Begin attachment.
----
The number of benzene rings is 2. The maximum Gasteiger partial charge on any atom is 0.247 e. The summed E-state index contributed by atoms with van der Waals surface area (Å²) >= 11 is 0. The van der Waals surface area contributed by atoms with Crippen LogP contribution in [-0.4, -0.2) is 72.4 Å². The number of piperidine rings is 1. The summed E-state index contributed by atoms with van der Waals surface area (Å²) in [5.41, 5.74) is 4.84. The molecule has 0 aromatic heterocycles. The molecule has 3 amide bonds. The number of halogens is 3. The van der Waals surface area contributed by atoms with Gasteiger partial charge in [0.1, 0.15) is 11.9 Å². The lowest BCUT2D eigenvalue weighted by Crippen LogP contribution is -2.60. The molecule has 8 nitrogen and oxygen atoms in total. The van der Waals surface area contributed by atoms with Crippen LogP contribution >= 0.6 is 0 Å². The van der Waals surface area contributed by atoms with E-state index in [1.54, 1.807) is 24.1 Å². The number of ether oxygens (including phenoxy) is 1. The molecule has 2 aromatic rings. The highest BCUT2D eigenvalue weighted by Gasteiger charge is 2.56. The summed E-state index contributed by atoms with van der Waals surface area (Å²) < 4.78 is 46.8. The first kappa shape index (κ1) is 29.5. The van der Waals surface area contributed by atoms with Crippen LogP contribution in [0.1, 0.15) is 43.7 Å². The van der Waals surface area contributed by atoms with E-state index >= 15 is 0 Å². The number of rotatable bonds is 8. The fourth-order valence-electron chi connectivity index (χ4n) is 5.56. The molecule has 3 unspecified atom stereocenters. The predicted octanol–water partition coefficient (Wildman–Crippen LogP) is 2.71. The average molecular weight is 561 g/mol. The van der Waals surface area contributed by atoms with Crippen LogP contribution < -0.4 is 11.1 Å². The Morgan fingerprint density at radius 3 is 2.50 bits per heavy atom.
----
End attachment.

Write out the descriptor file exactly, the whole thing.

The number of benzene rings is 2. The maximum Gasteiger partial charge on any atom is 0.247 e. The summed E-state index contributed by atoms with van der Waals surface area (Å²) >= 11 is 0. The van der Waals surface area contributed by atoms with Crippen LogP contribution in [-0.4, -0.2) is 72.4 Å². The number of piperidine rings is 1. The summed E-state index contributed by atoms with van der Waals surface area (Å²) in [5.41, 5.74) is 4.84. The molecule has 0 aromatic heterocycles. The molecule has 3 amide bonds. The number of halogens is 3. The van der Waals surface area contributed by atoms with Gasteiger partial charge in [0.1, 0.15) is 11.9 Å². The lowest BCUT2D eigenvalue weighted by Crippen LogP contribution is -2.60. The molecule has 8 nitrogen and oxygen atoms in total. The van der Waals surface area contributed by atoms with Crippen LogP contribution >= 0.6 is 0 Å². The van der Waals surface area contributed by atoms with E-state index in [1.54, 1.807) is 24.1 Å². The number of ether oxygens (including phenoxy) is 1. The molecule has 2 aromatic rings. The highest BCUT2D eigenvalue weighted by Gasteiger charge is 2.56. The summed E-state index contributed by atoms with van der Waals surface area (Å²) < 4.78 is 46.8. The first kappa shape index (κ1) is 29.5. The van der Waals surface area contributed by atoms with Crippen LogP contribution in [0.1, 0.15) is 43.7 Å². The van der Waals surface area contributed by atoms with E-state index >= 15 is 0 Å². The number of rotatable bonds is 8. The fourth-order valence-electron chi connectivity index (χ4n) is 5.56. The molecule has 3 unspecified atom stereocenters. The predicted octanol–water partition coefficient (Wildman–Crippen LogP) is 2.71. The average molecular weight is 561 g/mol. The van der Waals surface area contributed by atoms with Crippen LogP contribution < -0.4 is 11.1 Å². The Morgan fingerprint density at radius 3 is 2.50 bits per heavy atom.